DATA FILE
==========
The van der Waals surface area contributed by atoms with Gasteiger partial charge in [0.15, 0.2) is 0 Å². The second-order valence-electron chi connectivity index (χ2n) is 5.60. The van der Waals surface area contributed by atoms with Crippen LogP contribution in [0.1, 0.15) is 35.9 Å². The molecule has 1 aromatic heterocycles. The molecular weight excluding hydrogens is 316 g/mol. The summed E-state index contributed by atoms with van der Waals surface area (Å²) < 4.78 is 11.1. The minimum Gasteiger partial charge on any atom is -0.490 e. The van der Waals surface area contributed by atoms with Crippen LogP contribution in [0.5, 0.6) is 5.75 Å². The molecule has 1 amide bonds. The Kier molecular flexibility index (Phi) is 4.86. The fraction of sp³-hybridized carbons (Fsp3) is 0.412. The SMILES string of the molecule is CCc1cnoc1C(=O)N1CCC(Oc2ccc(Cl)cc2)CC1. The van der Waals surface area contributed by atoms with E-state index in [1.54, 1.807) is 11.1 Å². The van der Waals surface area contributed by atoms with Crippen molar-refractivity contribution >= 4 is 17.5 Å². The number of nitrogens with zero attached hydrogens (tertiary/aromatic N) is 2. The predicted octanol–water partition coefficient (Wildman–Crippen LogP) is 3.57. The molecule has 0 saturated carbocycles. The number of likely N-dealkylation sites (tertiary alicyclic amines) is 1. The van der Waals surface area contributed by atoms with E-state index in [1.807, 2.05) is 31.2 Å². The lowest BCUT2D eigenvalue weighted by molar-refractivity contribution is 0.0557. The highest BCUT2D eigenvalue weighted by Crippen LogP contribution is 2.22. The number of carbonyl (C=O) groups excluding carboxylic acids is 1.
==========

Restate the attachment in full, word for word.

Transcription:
The van der Waals surface area contributed by atoms with Gasteiger partial charge in [0.15, 0.2) is 0 Å². The second-order valence-electron chi connectivity index (χ2n) is 5.60. The van der Waals surface area contributed by atoms with Crippen LogP contribution in [0.1, 0.15) is 35.9 Å². The molecule has 1 aromatic heterocycles. The molecular weight excluding hydrogens is 316 g/mol. The summed E-state index contributed by atoms with van der Waals surface area (Å²) < 4.78 is 11.1. The minimum Gasteiger partial charge on any atom is -0.490 e. The van der Waals surface area contributed by atoms with Crippen LogP contribution in [0.5, 0.6) is 5.75 Å². The molecule has 1 amide bonds. The Kier molecular flexibility index (Phi) is 4.86. The fraction of sp³-hybridized carbons (Fsp3) is 0.412. The SMILES string of the molecule is CCc1cnoc1C(=O)N1CCC(Oc2ccc(Cl)cc2)CC1. The van der Waals surface area contributed by atoms with E-state index in [1.54, 1.807) is 11.1 Å². The van der Waals surface area contributed by atoms with Crippen molar-refractivity contribution >= 4 is 17.5 Å². The number of nitrogens with zero attached hydrogens (tertiary/aromatic N) is 2. The predicted octanol–water partition coefficient (Wildman–Crippen LogP) is 3.57. The molecule has 0 saturated carbocycles. The number of likely N-dealkylation sites (tertiary alicyclic amines) is 1. The van der Waals surface area contributed by atoms with E-state index in [1.807, 2.05) is 31.2 Å². The lowest BCUT2D eigenvalue weighted by molar-refractivity contribution is 0.0557. The highest BCUT2D eigenvalue weighted by Crippen LogP contribution is 2.22. The number of carbonyl (C=O) groups excluding carboxylic acids is 1.